FAILING MY OWN MOTHER
I sat in the “nice” nursing home watching my 96 yr. old, 5 foot, 85 lb., shadow of my mother nod off during our conversation.
She was one of the cherished “private pay” residents. Only the accounting office, not the nursing staff or other residents, knew who was having hundreds of dollars a day automatically debited from their retirement savings; and who was having all their expenses paid by Medicaid.
But I knew. I knew they were taking the money she had earned as a first grade teacher and my deceased father had earned as a small town, municipal worker. It represented their combined 90 years of work. It was money they had saved by driving second hand cars, taking mostly day trip vacations and seldom choosing to dine out.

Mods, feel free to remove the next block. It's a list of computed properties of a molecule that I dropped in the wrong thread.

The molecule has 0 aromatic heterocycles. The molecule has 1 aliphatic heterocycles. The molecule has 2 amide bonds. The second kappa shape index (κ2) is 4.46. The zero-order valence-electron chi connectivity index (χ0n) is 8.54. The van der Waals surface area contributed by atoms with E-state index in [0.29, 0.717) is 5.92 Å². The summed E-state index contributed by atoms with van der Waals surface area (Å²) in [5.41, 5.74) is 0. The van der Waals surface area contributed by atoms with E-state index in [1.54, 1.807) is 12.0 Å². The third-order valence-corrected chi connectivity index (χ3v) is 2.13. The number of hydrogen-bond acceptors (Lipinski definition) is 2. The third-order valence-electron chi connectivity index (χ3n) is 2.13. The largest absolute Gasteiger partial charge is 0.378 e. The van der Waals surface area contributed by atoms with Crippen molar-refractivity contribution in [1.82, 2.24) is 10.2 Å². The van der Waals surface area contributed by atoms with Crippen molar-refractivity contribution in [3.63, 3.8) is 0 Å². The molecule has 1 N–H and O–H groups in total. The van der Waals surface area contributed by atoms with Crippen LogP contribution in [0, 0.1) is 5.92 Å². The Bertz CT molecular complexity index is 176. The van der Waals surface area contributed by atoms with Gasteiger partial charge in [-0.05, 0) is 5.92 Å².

They could take it from her because she had saved it. They couldn’t take it from the others because they had chosen to spend it.
I advised my mother and dad how to save, when I should have advised them how to spend.
I suggested responsible investment tools, when I should have suggested responsible, enjoyable experiences.
I encouraged financial safety, when I should have encouraged enjoyable living.
I am guilty of having failed my mother in a horrible and unforgivable way; one that she will never know, and I will never forget.
But I will not fail myself.
I aspire to end my life in voluntarily, strategically planned, and diminished circumstances…but with great memories.
I plan to be the guy in the nursing home who is broke, but has rich memories; rather than rich, but has broken dreams.
And if I die doing what I love, sailing on my boat, perhaps during a storm; I will be going out of this world the same way I came into it…screaming, wet, bloody, and…or course, broke.